Ed Sheeran’s song “Shape of You” released on 6 January 2017, became a massive hit and gained widespread popularity all across the world. Recently, the Shape of You singer was surrounded by a controversy revolving around the song. The popular singer landed himself in legal trouble in a copyright lawsuit that has been filed over his hit track. Sheeran is involved in a dispute with two musicians who claim his 2017 track borrows parts of their song ‘Oh Why’, which was released in March 2015. Sami Chokri (who performs under Sami Switch) and Ross O’Donoghue claim Sheeran’s song is similar to “particular lines and phrases” of their own song.
The British Singer was alleged of stealing ideas from songwriters Sami Chokri and Ross O’Donoghue. The duo claimed that “Shape of You” was similar to Chakri’s track “Oh Why” and filed a case in court. After which Ed Sheeran headed to the court for the legal battle. Sheeran created “Shape of You” along with co-writers Steve Mac and Snow Patrol’s Johnny McDaid, who were also a part of the hearing.
Two songwriters allege that the song infringes “particular lines and phrases” of their composition. They argue that Sheeran’s tune ‘Oh I’ hook in Shape Of You is “strikingly similar” to an ‘Oh Why’.
British Singer Ed Sheeran denies all the claims made by Sami Chakri and Ross O’Donoghue and clarifies that he had cleared parts of songs with lots of unknown artists. The songwriters’ lawyer claimed that Sheeran “borrows ideas and throws them into his songs, sometimes he will acknowledge it but sometimes he won’t”. Sheeran denied the claim stating he is not someone who will steal others’ work without acknowledgement. He also gave an example of Shivers and Visiting Hours.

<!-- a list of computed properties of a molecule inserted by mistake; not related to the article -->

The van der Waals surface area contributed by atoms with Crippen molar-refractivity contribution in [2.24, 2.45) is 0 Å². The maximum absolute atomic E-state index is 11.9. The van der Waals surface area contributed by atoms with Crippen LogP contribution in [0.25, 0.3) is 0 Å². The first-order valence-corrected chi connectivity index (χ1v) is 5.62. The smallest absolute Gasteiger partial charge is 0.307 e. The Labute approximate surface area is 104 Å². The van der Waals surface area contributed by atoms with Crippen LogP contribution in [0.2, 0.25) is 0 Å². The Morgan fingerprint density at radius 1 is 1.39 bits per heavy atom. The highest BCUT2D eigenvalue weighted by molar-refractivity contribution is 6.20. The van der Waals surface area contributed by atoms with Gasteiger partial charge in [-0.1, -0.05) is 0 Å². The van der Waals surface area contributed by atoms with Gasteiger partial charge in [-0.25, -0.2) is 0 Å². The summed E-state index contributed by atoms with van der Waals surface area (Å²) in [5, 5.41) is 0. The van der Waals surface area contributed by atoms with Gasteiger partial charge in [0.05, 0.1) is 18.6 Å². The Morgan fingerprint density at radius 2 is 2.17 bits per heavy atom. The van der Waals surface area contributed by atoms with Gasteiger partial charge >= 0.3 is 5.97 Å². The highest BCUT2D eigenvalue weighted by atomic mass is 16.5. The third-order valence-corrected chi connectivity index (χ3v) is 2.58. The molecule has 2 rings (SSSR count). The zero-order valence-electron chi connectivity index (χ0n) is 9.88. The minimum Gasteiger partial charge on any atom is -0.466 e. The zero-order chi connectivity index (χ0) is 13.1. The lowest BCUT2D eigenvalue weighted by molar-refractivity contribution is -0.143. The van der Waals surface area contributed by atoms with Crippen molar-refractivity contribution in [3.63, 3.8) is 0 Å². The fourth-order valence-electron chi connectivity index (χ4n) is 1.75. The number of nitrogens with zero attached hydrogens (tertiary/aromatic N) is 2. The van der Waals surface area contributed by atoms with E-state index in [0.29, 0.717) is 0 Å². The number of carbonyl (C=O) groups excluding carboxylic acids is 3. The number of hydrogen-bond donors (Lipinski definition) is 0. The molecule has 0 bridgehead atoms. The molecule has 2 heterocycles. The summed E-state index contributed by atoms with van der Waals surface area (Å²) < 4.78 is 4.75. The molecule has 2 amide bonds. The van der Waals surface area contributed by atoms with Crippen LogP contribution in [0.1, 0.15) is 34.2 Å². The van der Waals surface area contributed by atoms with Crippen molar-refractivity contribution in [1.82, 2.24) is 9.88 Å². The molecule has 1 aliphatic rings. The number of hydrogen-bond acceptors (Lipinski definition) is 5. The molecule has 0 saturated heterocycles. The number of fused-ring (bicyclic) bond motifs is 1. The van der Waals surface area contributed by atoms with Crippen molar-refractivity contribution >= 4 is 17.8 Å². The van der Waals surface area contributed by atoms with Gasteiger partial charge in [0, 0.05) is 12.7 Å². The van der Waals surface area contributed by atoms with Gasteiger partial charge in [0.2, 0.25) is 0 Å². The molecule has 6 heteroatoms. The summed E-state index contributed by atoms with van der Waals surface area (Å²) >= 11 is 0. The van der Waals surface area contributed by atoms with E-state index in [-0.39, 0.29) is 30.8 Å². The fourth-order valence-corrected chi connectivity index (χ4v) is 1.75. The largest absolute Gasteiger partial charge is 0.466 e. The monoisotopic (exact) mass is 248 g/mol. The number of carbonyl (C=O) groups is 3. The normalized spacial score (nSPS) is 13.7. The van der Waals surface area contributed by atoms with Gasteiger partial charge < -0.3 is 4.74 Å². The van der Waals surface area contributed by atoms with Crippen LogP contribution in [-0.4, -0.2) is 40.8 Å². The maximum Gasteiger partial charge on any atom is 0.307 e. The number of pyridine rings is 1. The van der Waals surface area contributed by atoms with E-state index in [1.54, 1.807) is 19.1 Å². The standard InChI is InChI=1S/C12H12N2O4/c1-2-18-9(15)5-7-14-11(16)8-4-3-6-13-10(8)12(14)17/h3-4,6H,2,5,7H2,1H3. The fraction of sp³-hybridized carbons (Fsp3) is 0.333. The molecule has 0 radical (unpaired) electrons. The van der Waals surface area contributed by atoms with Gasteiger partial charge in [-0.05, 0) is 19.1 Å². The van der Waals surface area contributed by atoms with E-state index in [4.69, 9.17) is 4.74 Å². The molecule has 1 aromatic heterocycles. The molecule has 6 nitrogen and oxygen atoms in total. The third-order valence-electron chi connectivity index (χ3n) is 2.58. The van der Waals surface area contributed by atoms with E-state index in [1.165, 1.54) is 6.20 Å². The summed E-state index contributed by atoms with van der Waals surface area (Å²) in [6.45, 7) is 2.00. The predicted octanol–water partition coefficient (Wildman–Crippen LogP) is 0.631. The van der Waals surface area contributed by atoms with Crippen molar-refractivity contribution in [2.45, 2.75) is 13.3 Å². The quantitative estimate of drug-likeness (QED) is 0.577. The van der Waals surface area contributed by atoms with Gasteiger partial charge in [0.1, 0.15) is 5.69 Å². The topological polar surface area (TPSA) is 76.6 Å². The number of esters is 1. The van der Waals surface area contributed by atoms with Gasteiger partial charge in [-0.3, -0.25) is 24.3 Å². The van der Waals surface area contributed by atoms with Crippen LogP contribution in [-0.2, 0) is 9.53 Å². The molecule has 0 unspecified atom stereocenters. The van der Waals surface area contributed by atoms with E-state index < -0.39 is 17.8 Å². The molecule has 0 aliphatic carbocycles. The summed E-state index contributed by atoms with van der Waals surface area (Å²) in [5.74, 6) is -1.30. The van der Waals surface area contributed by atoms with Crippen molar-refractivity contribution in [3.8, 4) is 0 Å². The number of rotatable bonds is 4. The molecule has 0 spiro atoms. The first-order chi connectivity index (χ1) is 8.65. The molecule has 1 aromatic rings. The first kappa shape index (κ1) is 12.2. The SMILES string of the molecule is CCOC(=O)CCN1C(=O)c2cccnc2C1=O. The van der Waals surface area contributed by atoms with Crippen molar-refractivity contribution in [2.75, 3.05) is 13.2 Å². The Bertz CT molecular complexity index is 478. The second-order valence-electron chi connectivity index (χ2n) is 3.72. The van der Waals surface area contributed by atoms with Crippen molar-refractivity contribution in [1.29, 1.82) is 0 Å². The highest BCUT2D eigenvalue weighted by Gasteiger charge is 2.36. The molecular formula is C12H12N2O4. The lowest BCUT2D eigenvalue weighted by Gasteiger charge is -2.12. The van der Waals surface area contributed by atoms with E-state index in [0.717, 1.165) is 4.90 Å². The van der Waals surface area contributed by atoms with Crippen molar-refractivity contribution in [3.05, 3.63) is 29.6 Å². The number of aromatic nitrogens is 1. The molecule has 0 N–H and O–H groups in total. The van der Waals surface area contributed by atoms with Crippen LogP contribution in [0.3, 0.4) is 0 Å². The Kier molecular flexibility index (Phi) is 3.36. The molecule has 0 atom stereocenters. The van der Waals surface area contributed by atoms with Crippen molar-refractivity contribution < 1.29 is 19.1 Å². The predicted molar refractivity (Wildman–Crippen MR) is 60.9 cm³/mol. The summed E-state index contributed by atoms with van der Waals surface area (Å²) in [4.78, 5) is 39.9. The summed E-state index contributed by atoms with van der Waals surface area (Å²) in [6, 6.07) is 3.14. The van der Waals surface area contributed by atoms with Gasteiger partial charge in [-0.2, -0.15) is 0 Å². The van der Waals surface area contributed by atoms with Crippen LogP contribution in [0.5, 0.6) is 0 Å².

The British Singer does refer to other works on occasion when he writes, as it is done by many songwriters. In case if there is any reference to another work, he notifies it to his team so that steps can be taken to obtain clearance. He contented, “I have been as scrupulous as I possibly can and have even given credits to people who I believe may have been no more than a mere influence for a songwriting element. This is because I want to treat other songwriters fairly.”
Sheeran testifies that he mostly works in collaboration with other writers, and that it’s often hard to identify who has written each individual part of a song once it’s finished. Sheeran has also explained his writing partnership with his Shape of You co-writer Johnny McDaid that they were very much like a game of tennis if one would say one thing the other would say something back. It was fun working with him.
There was also a mention of his other song known as “Photograph” which also had the same copyright issue. It was said that “Photograph” was the relevant topic here because it was the subject of a separate copyright claim from Martin Harrington and Thomas Leonard, who wrote Matt Cardle’s 2011 single Amazing. The duo were eventually given a share of the song’s royalties and a £4m lump sum in an out-of-court settlement.
Sheeran said that he settled the claim because it was a “nuisance” and “more trouble than it was worth”. Asked why he would pay out such a “substantial” sum instead of taking the case to court, he says he did so on the advice of his lawyers.
Mr Sutcliffe (who was the lawyer from the other two musicians) said Sheeran had known about Chokri before “Shape of You” was written because the grime artist had tweeted Sheeran directly, and the singer had given a shout out to Sami Switch on stage in 2011. To this, Sheeran replied that this is not true.
Sheeran contended that the music entrepreneur, who died last month, didn’t share songs like “Oh Why” with him. Instead, they would talk about football, his Mom and about theatre.
Ed Sheeran also said to the court he had quit social media in 2015 for “the whole of 2016” he was “off” social media and was using a “flip phone from Tesco”.
In May 2018, Sheeran and his co-writers issued proceedings asking the High Court to declare they had not infringed Chokri and O’Donoghue’s copyright.
The pair then issued a counterclaim for copyright infringement. The trial is expected to continue for about three weeks.